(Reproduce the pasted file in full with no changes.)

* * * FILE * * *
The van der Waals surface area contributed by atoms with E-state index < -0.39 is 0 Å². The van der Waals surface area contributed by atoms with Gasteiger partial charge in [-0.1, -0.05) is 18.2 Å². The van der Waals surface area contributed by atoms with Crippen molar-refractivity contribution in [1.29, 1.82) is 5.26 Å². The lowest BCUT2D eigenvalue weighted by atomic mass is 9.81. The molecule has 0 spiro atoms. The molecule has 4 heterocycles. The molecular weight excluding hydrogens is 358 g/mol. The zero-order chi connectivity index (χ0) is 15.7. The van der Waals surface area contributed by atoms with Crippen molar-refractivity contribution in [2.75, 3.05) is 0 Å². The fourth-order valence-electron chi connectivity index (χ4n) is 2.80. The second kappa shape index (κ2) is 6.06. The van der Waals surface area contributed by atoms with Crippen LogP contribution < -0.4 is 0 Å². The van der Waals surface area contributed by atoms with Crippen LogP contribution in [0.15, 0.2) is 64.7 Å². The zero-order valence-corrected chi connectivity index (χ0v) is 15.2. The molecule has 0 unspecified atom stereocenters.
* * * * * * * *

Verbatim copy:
The van der Waals surface area contributed by atoms with E-state index < -0.39 is 0 Å². The van der Waals surface area contributed by atoms with Gasteiger partial charge in [-0.1, -0.05) is 18.2 Å². The van der Waals surface area contributed by atoms with Crippen molar-refractivity contribution in [1.29, 1.82) is 5.26 Å². The lowest BCUT2D eigenvalue weighted by atomic mass is 9.81. The molecule has 0 spiro atoms. The molecule has 4 heterocycles. The molecular weight excluding hydrogens is 358 g/mol. The zero-order chi connectivity index (χ0) is 15.7. The van der Waals surface area contributed by atoms with Crippen molar-refractivity contribution in [2.75, 3.05) is 0 Å². The fourth-order valence-electron chi connectivity index (χ4n) is 2.80. The second kappa shape index (κ2) is 6.06. The van der Waals surface area contributed by atoms with Crippen LogP contribution < -0.4 is 0 Å². The van der Waals surface area contributed by atoms with Crippen LogP contribution in [0.15, 0.2) is 64.7 Å². The zero-order valence-corrected chi connectivity index (χ0v) is 15.2. The molecule has 0 unspecified atom stereocenters.